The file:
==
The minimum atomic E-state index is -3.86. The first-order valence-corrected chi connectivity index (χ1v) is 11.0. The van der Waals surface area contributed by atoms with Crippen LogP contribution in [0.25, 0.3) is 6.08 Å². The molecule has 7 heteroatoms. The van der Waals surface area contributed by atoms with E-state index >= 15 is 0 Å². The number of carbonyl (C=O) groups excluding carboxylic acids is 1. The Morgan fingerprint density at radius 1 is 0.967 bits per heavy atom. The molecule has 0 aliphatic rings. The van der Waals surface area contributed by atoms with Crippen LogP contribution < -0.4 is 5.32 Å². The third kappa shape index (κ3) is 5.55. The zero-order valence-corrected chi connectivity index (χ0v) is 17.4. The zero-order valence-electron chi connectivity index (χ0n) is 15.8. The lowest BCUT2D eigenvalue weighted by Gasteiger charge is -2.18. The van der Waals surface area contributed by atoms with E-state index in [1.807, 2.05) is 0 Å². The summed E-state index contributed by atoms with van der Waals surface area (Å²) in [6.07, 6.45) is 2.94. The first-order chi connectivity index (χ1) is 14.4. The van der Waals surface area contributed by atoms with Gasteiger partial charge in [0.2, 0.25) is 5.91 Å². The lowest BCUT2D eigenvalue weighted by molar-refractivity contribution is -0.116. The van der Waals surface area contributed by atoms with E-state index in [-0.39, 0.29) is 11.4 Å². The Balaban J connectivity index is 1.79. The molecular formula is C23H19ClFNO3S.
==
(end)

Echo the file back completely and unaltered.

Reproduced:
The minimum atomic E-state index is -3.86. The first-order valence-corrected chi connectivity index (χ1v) is 11.0. The van der Waals surface area contributed by atoms with Crippen LogP contribution in [0.25, 0.3) is 6.08 Å². The molecule has 7 heteroatoms. The van der Waals surface area contributed by atoms with E-state index >= 15 is 0 Å². The number of carbonyl (C=O) groups excluding carboxylic acids is 1. The Morgan fingerprint density at radius 1 is 0.967 bits per heavy atom. The molecule has 0 aliphatic rings. The van der Waals surface area contributed by atoms with Crippen LogP contribution < -0.4 is 5.32 Å². The third kappa shape index (κ3) is 5.55. The zero-order valence-corrected chi connectivity index (χ0v) is 17.4. The zero-order valence-electron chi connectivity index (χ0n) is 15.8. The lowest BCUT2D eigenvalue weighted by Gasteiger charge is -2.18. The van der Waals surface area contributed by atoms with E-state index in [1.807, 2.05) is 0 Å². The summed E-state index contributed by atoms with van der Waals surface area (Å²) in [6.07, 6.45) is 2.94. The first-order chi connectivity index (χ1) is 14.4. The van der Waals surface area contributed by atoms with Gasteiger partial charge in [0.2, 0.25) is 5.91 Å². The lowest BCUT2D eigenvalue weighted by molar-refractivity contribution is -0.116. The van der Waals surface area contributed by atoms with E-state index in [-0.39, 0.29) is 11.4 Å². The Balaban J connectivity index is 1.79. The molecular formula is C23H19ClFNO3S.